Industrial Psychiatry Journal

: 2021  |  Volume : 30  |  Issue : 2  |  Page : 193--197

Well-being and burnout in medical students

Dinesh Bhugra1, Andrew Molodynski2, Antonio Ventriglio3,  
1 Department of Mental Health and Cultural Diversity, Institute of Psychiatry, Psychology and Neuroscience, Kings College, London, England
2 Honorary Senior Clinical Lecturer, Oxford Health NHS Foundation Trust, Oxford University, Oxford, England
3 Department of Experimental Medicine, University of Foggia, Foggia, Italy

Correspondence Address:
Prof. Dinesh Bhugra
Mental Health and Cultural Diversity, IoPPN, Kings College, London SE5 8AF


There is no doubt that practice of medicine is an extremely stressful profession. Not surprisingly, training and education in medicine also creates a degree of pressure. In the past 50 years, more attention is being paid to the mental health and well-being of doctors. However, recently focus has shifted to the mental health and well-being of medical students. A series of studies have shown that the rates of mental ill-health among doctors and medical students are exceptionally high and appear to be getting worse. In studies across 12 countries with over 3600 responses, it has been shown that rates of burnout among medical students vary and have been reported to be over 90% of respondents in Hong Kong. Explanations for these high rates vary according to cultural factors which include parental expectations, financial and housing problems, and relationship difficulties. It is crucial that institutions make every effort at looking after the mental health needs of medical students and their medical staff.

How to cite this article:
Bhugra D, Molodynski A, Ventriglio A. Well-being and burnout in medical students.Ind Psychiatry J 2021;30:193-197

How to cite this URL:
Bhugra D, Molodynski A, Ventriglio A. Well-being and burnout in medical students. Ind Psychiatry J [serial online] 2021 [cited 2021 Dec 9 ];30:193-197
Available from:

Full Text

Medical students are the future and are the key to patient care and well-being of the society in decades to come. It is well recognized that a majority of mental illnesses in adulthood start below the age of 24 which corresponds with the age that they are when in medical schools. In addition, like other students who may have left home for the first time due to loneliness, isolation, and other factors, they appear to be prone to developing psychiatric disorders for a number of reasons. The stress of medical education, financial pressures, and rapidly changing advances in medicine which also affect learning and practice are also likely to contribute to burnout and poor mental functioning.

For the past 50 years or so, it has been increasingly recognized that doctors and medical students are prone to higher risk of psychiatric disorders and to burnout. Although increased attention has been paid to the mental health and well-being of doctors and other health professionals, the same has not worked for medical students.


Burnout has been defined as a pervasive and debilitating state resulting from a period of overwhelming stress. It has been classically defined as an experience of physical, emotional, and mental exhaustion. In addition to exhaustion, burnout also has other components of depersonalization and feeling an absent sense of personal accomplishment. Emotional exhaustion is the feeling of being emotionally overextended by one's work and its effect on functioning. Depersonalization includes unfeeling unempathetic impersonal response. Absent sense of personal accomplishment in a highly competitive group can add to a sense of disappointment at not achieving what one had set out to achieve leading to a sense of despondency and despair. This needs to be differentiated from day-to-day stress which is to do with over-engagement. In medical practice and medical education, a sense urgency prevails which can lead to physical and psychological symptoms of anxiety. Although burnout itself may show, symptoms of anxiety individuals experiencing burnout are likely to be in despair and depression. Medicine has always been a stressful job related to making life and death decisions 24 h a day with pressures to not being able to form personal relationships with the team or the patients and their carers, increased bureaucracy, and managerialism in the National Health Scheme at least.[1] Stress diathesis hypothesis further confirms that stress can lead to psychiatric disorders. This is further complicated by two additional factors: changing face of medicine and role of doctors but also changing patient expectations which contribute to blame culture. In many countries, the pressure is to involve patients in clinical decision-making, and patients may present with information from the web asking for specific medications or interventions and feeling disappointed and angry that their wishes have been ignored. Potential changes such as artificial intelligence may make life easier in some medical specialties whereas may create more problems in others. Algorithm-based clinical decisions may be attractive, but patients often do not behave like their algorithms, thus creating a further area of tension. Many medical students anecdotally have criticized the use of simulation in their training for a number of reasons. When faced with actors who are “representing” patients, they feel it difficult to express empathy – the argument being that at the back of their minds, they know that these actors are not real patients. Some have mentioned that they did not come into medicine to become technicians.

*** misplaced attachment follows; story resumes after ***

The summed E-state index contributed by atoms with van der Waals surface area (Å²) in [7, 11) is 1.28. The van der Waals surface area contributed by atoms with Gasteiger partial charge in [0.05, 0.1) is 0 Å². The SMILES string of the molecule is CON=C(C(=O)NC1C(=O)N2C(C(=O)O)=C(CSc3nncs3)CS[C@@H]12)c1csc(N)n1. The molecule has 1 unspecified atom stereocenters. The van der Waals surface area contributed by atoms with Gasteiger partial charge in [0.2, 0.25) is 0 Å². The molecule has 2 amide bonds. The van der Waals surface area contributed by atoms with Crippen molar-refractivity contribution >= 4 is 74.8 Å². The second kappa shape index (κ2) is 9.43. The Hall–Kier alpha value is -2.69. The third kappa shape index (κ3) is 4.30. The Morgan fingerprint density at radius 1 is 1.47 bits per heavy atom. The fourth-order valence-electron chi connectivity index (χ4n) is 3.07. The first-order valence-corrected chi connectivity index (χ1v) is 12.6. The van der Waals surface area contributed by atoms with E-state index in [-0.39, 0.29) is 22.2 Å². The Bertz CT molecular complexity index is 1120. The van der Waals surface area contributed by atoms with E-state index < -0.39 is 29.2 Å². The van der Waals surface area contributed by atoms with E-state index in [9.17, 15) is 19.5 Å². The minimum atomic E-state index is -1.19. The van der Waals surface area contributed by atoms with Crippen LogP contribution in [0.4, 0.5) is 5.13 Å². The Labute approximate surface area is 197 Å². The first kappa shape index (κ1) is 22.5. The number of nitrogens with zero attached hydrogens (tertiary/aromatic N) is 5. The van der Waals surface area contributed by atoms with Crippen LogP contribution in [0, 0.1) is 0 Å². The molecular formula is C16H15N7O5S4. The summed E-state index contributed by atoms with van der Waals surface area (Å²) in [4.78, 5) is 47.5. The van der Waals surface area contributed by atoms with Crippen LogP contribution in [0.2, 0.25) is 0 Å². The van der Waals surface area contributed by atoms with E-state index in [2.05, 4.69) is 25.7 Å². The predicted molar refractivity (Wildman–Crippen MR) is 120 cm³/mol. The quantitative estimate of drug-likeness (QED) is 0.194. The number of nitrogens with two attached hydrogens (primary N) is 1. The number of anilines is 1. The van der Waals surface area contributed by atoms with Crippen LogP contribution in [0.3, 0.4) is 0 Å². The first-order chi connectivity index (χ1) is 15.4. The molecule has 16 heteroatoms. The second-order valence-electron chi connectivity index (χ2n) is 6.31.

Burnout creates not only a detached attitude toward others but also a sense of disengagement. Thus, if individuals already feel that they are not part of a team, such further isolation and alienation can be truly damaging. A usual reaction to this experience is low sense of work efficacy.[2] The opposite of burnout is engagement which has been defined as a state of mind with vigor, dedication, and absorption.[3],[4] Burnout affects empathy and other external environmental factors can also play a role in the development of burnout.[5] Burnout leads to individuals working at suboptimal levels which in turn affects self-esteem, thereby setting up a vicious cycle. Burnout can lead to medical errors, impaired professionalism, reduced patient satisfaction, and increased staff turnover.

 Reasons For Burnout